The second chickee was the same distance from the first chickee as we had crossed the first day. The first leg had only taken us a couple of hours, and we were getting warmed up, too. No problem, right? We paddled out a second time from the chickee happy as larks. As we went, we made sure to do as the ranger back at the visitors' center advised us before we set out: We looked behind us to note our surroundings, and we described the mangrove formations to each other as little landmarks. "That one looks like a man bending down." "That one looks like a dog jumping." Ha, ha.
Perhaps the Cap'n became a little concerned before I did, but it was nearing on mid-afternoon (we had set out from the first chickee around 8:30 in the morning) before I started getting an inkling that something was wrong. We were seeing the same blind bays. One had a white cloth tied to a tree branch at the entrance of it, as if someone else had been in our same predicament. Our landmark mangroves didn't look the same from the opposite direction. We tried going in the direction of some motorboats (airplanes?) we heard. We tried going back toward the first chickee again. We ate lunch in the canoe. We started seeing the sun set.
Around 5, the Cap'n said, "We're going to have to find a place to tie up for the night and try to make it in the morning." I think that's the only point at which there were tears. I don't swim well, I frankly don't like the water all that much, and I really don't care to lose any appendages to alligators. I did not want to hear about a night spent in an 18-foot canoe.
We found ourselves (again) in a large bay that we had already explored to find an exit -- no such luck. We tied off to a small island in the middle and the current pushed the canoe the rope's length away from the trees (snakes), underbrush (raccoons -- damn things swim), and greenery (mosquitoes). The sun started to set as the Cap'n made ramen noodles over the campstove in the middle of the canoe.
Our "romantic" dinner was aborted until about an hour of sunset, however, as the barrage of mosquitoes was too powerful even with the 100 percent DEET Everglades sauce we were marinating in. It kept them off for about 20 minutes, and then we retreated under a tarp as the little buggers beat against it, looking for any way to reach flesh.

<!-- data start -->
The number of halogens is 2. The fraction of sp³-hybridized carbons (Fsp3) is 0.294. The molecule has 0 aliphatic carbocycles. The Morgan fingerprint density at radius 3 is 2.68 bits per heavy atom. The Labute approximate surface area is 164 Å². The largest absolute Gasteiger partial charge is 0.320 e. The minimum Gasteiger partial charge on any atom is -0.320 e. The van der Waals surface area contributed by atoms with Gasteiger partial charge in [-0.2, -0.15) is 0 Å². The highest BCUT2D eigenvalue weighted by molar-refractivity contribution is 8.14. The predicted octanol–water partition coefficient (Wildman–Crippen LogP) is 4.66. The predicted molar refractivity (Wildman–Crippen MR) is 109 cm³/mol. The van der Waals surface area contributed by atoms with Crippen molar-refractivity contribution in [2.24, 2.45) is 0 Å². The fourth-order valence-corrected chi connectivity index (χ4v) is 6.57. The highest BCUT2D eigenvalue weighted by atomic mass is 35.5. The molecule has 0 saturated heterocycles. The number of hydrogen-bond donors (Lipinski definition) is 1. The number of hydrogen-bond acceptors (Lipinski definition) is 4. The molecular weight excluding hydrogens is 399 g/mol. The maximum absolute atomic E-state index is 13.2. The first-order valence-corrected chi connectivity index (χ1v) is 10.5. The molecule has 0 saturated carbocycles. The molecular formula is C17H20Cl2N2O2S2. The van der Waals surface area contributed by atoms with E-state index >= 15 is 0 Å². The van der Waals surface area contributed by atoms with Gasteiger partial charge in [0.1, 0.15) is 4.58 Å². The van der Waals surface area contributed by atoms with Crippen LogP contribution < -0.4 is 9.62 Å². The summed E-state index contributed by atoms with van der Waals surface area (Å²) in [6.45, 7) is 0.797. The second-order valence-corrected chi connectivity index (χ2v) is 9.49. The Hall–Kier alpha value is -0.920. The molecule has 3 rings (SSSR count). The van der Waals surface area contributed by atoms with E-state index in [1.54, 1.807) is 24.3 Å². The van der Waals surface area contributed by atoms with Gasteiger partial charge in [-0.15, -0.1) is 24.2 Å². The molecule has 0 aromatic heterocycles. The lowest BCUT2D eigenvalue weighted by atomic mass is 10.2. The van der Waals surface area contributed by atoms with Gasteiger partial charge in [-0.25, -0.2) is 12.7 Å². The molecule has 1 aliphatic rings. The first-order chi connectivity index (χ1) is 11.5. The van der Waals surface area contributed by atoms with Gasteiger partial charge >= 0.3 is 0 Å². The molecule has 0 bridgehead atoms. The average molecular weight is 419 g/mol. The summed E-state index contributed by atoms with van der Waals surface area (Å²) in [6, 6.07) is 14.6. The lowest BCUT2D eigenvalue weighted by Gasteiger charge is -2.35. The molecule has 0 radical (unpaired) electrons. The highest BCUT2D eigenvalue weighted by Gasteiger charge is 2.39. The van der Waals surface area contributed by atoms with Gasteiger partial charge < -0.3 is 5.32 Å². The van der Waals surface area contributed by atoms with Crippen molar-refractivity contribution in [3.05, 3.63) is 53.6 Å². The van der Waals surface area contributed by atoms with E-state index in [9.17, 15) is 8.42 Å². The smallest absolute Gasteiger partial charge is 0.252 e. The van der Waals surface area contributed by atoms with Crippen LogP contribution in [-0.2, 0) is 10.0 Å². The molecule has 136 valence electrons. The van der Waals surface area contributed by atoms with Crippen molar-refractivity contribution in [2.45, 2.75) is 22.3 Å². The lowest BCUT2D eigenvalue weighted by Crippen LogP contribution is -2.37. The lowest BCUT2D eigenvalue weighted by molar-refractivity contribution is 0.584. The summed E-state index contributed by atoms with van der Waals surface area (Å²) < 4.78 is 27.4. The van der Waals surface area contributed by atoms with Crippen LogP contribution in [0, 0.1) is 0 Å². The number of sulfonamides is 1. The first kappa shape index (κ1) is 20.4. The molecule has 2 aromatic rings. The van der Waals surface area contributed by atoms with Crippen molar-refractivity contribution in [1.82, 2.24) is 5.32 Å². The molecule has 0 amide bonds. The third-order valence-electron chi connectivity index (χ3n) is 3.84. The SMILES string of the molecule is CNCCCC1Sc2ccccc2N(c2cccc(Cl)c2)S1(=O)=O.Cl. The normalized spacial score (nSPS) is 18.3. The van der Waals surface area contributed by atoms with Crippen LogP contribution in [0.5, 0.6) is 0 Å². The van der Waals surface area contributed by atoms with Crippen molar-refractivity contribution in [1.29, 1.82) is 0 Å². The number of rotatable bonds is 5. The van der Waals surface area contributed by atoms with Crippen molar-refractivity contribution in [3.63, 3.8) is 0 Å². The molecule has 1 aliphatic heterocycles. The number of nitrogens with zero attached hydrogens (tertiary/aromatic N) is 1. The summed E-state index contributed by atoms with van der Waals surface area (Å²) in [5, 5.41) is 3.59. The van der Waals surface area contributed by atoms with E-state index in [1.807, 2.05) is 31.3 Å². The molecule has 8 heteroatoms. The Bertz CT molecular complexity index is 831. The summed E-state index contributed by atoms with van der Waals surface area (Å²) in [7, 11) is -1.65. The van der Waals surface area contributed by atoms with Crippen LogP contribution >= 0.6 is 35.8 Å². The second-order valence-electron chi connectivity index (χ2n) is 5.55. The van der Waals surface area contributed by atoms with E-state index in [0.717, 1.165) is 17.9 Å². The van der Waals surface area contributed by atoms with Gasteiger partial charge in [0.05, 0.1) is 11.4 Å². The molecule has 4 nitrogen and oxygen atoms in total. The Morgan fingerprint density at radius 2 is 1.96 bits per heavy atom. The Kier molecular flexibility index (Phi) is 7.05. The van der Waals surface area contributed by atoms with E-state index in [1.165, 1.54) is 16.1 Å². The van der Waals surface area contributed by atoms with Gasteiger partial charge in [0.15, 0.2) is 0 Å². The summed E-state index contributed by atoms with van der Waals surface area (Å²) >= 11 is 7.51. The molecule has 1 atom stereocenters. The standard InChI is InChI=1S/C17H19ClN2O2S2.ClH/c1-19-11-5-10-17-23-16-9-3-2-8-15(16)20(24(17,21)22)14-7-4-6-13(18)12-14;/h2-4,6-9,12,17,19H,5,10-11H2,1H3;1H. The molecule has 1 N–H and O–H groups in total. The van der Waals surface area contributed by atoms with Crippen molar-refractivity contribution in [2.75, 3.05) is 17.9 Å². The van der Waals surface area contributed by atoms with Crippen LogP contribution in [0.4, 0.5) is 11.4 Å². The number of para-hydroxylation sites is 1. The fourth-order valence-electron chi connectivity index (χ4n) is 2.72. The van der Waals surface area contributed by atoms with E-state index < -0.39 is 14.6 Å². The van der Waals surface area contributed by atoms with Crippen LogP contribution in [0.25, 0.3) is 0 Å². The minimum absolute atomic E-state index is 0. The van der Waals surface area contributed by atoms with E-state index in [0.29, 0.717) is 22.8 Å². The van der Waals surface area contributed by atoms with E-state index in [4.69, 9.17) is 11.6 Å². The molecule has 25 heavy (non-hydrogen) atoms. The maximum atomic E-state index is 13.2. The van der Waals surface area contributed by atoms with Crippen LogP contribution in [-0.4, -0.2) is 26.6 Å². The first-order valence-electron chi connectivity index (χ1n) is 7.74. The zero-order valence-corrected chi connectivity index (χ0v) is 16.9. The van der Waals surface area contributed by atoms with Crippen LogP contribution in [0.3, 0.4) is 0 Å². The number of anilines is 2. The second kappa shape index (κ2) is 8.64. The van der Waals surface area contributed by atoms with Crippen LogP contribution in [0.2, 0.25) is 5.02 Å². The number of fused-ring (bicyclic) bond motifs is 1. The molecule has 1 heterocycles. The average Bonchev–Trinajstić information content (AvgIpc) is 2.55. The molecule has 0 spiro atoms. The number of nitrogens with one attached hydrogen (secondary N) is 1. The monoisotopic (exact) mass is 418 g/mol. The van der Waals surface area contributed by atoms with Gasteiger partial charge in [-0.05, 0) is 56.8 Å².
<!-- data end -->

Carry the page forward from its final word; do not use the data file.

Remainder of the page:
After dark, we were able to finish dinner and contemplate life truly without illumination. Actually, I believe the halo on the eastern horizon was the lights of Miami, which only made where we were a little more scary. So close to civilization -- were those motorboats we kept hearing? -- and yet so far away. The moving pinpoints of jet airplane lights in the sky were always overhead. I could imagine being on one just then.
We stashed the backpacks and coolers at either end of the canoe and, lifejackets firmly on, managed to wrap ourselves around each other (head to toe, toe to head) and around the thwarts in the center of the canoe. The METAL canoe. The very HARD METAL canoe. We could only sleep for about an hour before our hips and shoulders would cry out for a shift. Then we would gingerly -- very gingerly! -- trade places in the floating, rocking canoe in the dead of night in a swamp full of alligators.
My dreams became half-waking hallucinations. Once I thought that I had set up and noticed a boat ramp on the other side of the bay that we had just missed before. My parents were there with the van that we had taken my childhood camping trips in, and we drove out of the swamp to a party where the mayor of the town I covered was dressed as an Elvis impersonator. It seemed very real at the time.